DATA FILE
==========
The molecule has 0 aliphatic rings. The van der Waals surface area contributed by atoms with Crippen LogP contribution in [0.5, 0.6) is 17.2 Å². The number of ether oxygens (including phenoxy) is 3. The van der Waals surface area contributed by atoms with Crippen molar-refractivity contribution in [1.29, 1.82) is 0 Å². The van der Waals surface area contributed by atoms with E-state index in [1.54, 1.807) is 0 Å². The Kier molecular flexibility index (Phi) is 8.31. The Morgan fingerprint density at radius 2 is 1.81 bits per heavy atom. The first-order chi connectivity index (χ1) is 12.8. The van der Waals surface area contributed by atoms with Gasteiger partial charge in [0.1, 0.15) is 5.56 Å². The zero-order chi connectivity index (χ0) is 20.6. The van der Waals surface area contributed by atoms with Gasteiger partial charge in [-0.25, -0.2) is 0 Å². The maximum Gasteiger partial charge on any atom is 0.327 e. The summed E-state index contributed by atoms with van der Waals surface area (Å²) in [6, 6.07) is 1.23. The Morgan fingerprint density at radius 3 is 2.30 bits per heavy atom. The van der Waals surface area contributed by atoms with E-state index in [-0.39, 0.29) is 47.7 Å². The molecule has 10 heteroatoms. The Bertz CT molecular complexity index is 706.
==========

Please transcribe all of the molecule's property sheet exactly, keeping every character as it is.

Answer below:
The molecule has 0 aliphatic rings. The van der Waals surface area contributed by atoms with Crippen LogP contribution in [0.5, 0.6) is 17.2 Å². The number of ether oxygens (including phenoxy) is 3. The van der Waals surface area contributed by atoms with Crippen molar-refractivity contribution in [1.29, 1.82) is 0 Å². The van der Waals surface area contributed by atoms with E-state index in [1.54, 1.807) is 0 Å². The Kier molecular flexibility index (Phi) is 8.31. The Morgan fingerprint density at radius 2 is 1.81 bits per heavy atom. The first-order chi connectivity index (χ1) is 12.8. The van der Waals surface area contributed by atoms with Gasteiger partial charge in [0.1, 0.15) is 5.56 Å². The zero-order chi connectivity index (χ0) is 20.6. The van der Waals surface area contributed by atoms with Gasteiger partial charge in [-0.25, -0.2) is 0 Å². The maximum Gasteiger partial charge on any atom is 0.327 e. The summed E-state index contributed by atoms with van der Waals surface area (Å²) in [6, 6.07) is 1.23. The Morgan fingerprint density at radius 3 is 2.30 bits per heavy atom. The van der Waals surface area contributed by atoms with E-state index in [-0.39, 0.29) is 47.7 Å². The molecule has 10 heteroatoms. The Bertz CT molecular complexity index is 706.